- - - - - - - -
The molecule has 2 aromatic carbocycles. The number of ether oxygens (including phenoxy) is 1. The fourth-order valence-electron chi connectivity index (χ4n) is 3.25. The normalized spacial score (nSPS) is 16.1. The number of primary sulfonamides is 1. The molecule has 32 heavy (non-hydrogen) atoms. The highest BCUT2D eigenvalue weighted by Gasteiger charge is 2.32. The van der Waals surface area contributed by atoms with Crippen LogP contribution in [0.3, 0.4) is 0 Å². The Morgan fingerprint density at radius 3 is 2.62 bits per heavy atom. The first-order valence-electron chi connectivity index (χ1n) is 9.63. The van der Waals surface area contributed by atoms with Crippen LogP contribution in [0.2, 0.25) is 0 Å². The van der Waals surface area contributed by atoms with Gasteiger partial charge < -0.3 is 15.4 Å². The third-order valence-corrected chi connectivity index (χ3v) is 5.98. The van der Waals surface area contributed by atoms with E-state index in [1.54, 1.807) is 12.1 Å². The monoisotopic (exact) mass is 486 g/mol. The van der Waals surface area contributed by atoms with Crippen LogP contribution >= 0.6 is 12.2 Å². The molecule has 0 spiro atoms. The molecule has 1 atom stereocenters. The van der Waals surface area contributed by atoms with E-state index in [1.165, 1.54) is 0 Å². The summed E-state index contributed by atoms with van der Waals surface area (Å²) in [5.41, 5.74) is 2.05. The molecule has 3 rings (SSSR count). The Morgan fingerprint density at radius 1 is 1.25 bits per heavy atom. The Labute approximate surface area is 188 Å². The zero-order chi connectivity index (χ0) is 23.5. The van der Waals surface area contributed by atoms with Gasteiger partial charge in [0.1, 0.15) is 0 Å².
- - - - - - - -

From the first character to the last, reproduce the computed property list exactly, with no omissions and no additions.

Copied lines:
The molecule has 2 aromatic carbocycles. The number of ether oxygens (including phenoxy) is 1. The fourth-order valence-electron chi connectivity index (χ4n) is 3.25. The normalized spacial score (nSPS) is 16.1. The number of primary sulfonamides is 1. The molecule has 32 heavy (non-hydrogen) atoms. The highest BCUT2D eigenvalue weighted by Gasteiger charge is 2.32. The van der Waals surface area contributed by atoms with Crippen LogP contribution in [0.3, 0.4) is 0 Å². The Morgan fingerprint density at radius 3 is 2.62 bits per heavy atom. The first-order valence-electron chi connectivity index (χ1n) is 9.63. The van der Waals surface area contributed by atoms with Crippen LogP contribution in [0.2, 0.25) is 0 Å². The van der Waals surface area contributed by atoms with Gasteiger partial charge < -0.3 is 15.4 Å². The third-order valence-corrected chi connectivity index (χ3v) is 5.98. The van der Waals surface area contributed by atoms with E-state index in [1.54, 1.807) is 12.1 Å². The monoisotopic (exact) mass is 486 g/mol. The van der Waals surface area contributed by atoms with Crippen LogP contribution >= 0.6 is 12.2 Å². The molecule has 0 spiro atoms. The molecule has 1 atom stereocenters. The van der Waals surface area contributed by atoms with E-state index in [1.165, 1.54) is 0 Å². The summed E-state index contributed by atoms with van der Waals surface area (Å²) in [5.41, 5.74) is 2.05. The molecule has 3 rings (SSSR count). The Morgan fingerprint density at radius 1 is 1.25 bits per heavy atom. The Labute approximate surface area is 188 Å². The zero-order chi connectivity index (χ0) is 23.5. The van der Waals surface area contributed by atoms with Gasteiger partial charge in [0.1, 0.15) is 0 Å².